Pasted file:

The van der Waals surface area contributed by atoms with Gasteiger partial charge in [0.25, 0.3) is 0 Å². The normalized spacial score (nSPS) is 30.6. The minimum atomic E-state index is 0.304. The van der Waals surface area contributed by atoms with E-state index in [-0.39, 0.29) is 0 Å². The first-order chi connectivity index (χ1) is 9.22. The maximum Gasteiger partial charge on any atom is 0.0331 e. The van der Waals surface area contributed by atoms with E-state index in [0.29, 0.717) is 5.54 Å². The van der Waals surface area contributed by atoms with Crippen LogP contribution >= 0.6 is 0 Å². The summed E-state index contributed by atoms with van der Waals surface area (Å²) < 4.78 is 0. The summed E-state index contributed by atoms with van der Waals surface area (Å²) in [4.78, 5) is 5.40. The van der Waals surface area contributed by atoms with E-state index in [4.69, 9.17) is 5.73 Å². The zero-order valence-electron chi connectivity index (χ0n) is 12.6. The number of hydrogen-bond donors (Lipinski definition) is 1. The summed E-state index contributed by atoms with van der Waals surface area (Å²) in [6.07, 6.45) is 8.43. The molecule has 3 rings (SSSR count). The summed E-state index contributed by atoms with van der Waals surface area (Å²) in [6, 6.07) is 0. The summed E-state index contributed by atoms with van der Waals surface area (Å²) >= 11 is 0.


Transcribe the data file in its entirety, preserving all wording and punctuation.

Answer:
The van der Waals surface area contributed by atoms with Gasteiger partial charge in [0.25, 0.3) is 0 Å². The normalized spacial score (nSPS) is 30.6. The minimum atomic E-state index is 0.304. The van der Waals surface area contributed by atoms with E-state index in [-0.39, 0.29) is 0 Å². The first-order chi connectivity index (χ1) is 9.22. The maximum Gasteiger partial charge on any atom is 0.0331 e. The van der Waals surface area contributed by atoms with E-state index in [0.29, 0.717) is 5.54 Å². The van der Waals surface area contributed by atoms with Crippen LogP contribution >= 0.6 is 0 Å². The summed E-state index contributed by atoms with van der Waals surface area (Å²) < 4.78 is 0. The summed E-state index contributed by atoms with van der Waals surface area (Å²) in [4.78, 5) is 5.40. The van der Waals surface area contributed by atoms with E-state index in [4.69, 9.17) is 5.73 Å². The zero-order valence-electron chi connectivity index (χ0n) is 12.6. The number of hydrogen-bond donors (Lipinski definition) is 1. The summed E-state index contributed by atoms with van der Waals surface area (Å²) in [6.07, 6.45) is 8.43. The molecule has 3 rings (SSSR count). The summed E-state index contributed by atoms with van der Waals surface area (Å²) in [6, 6.07) is 0. The summed E-state index contributed by atoms with van der Waals surface area (Å²) >= 11 is 0.